I have been trying to explain that there is no built in way to do that and the reasons why it isn't such a good idea.


    Simon Jones
    If you found this post helpful, please "Vote as Helpful". If it actually answered your question, please remember to "Mark as Answer". This will help other people find answers to their problems more quickly.

    Monday, April 22, 2013 9:45 PM
  • Hi.

    I have been following the thread and I think everyone´s quite clear on the subject by now.

    Maybe the thread should be marked "closed" or something as it could go on forever without giving any further benefit to the community.

    I´d like to thank everyone for their invaluable input!

    Let´s hope the Outlook development team checks this thread out and do what, in my opinion seems the most logical compromise: Add a keyboard shortcut to be applied when responding to a mail to get your default formatting of the mail body, be it HTML, plain text or RTF.

    All the best,
    Henrik Johansson!

    Monday, June 10, 2013 1:14 PM
  • Hi,

            For god sake just give us the choice we change it anyway, Microsoft stop being so stubborn, then and only then should this thread stop.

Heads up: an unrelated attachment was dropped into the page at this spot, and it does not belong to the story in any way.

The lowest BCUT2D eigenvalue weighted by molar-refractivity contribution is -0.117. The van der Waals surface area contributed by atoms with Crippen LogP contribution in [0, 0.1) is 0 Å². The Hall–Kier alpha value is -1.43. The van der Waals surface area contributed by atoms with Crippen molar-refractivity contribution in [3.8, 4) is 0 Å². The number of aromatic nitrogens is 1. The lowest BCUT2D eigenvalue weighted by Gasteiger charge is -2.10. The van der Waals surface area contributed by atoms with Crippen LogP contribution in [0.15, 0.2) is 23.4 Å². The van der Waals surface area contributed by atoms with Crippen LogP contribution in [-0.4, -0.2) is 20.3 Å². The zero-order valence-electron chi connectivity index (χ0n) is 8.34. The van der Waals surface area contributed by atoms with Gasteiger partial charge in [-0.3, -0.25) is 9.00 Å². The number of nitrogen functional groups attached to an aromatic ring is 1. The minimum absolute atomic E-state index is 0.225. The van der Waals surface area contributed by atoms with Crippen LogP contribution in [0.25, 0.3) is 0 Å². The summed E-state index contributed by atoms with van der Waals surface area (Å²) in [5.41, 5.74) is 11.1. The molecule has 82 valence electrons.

Ken Sheldrake

    Thursday, June 20, 2013 7:50 AM
  • GREAT THREAD EVER!!!!  IT was like watch realty TV  =^..^=!!!

    Thank you, Cindy

    Wednesday, July 10, 2013 6:40 PM
  • can you please share the solution...
    Thursday, August 29, 2013 4:04 PM
  • There is no easy solution.

    Outlook can't do it.

    I know it is long but please read the whole of this thread to understand the problem.


    Simon Jones
    If you found this post helpful, please "Vote as Helpful". If it actually answered your question, please remember to "Mark as Answer". This will help other people find answers to their problems more quickly.

    Thursday, August 29, 2013 4:12 PM
  • Hi all,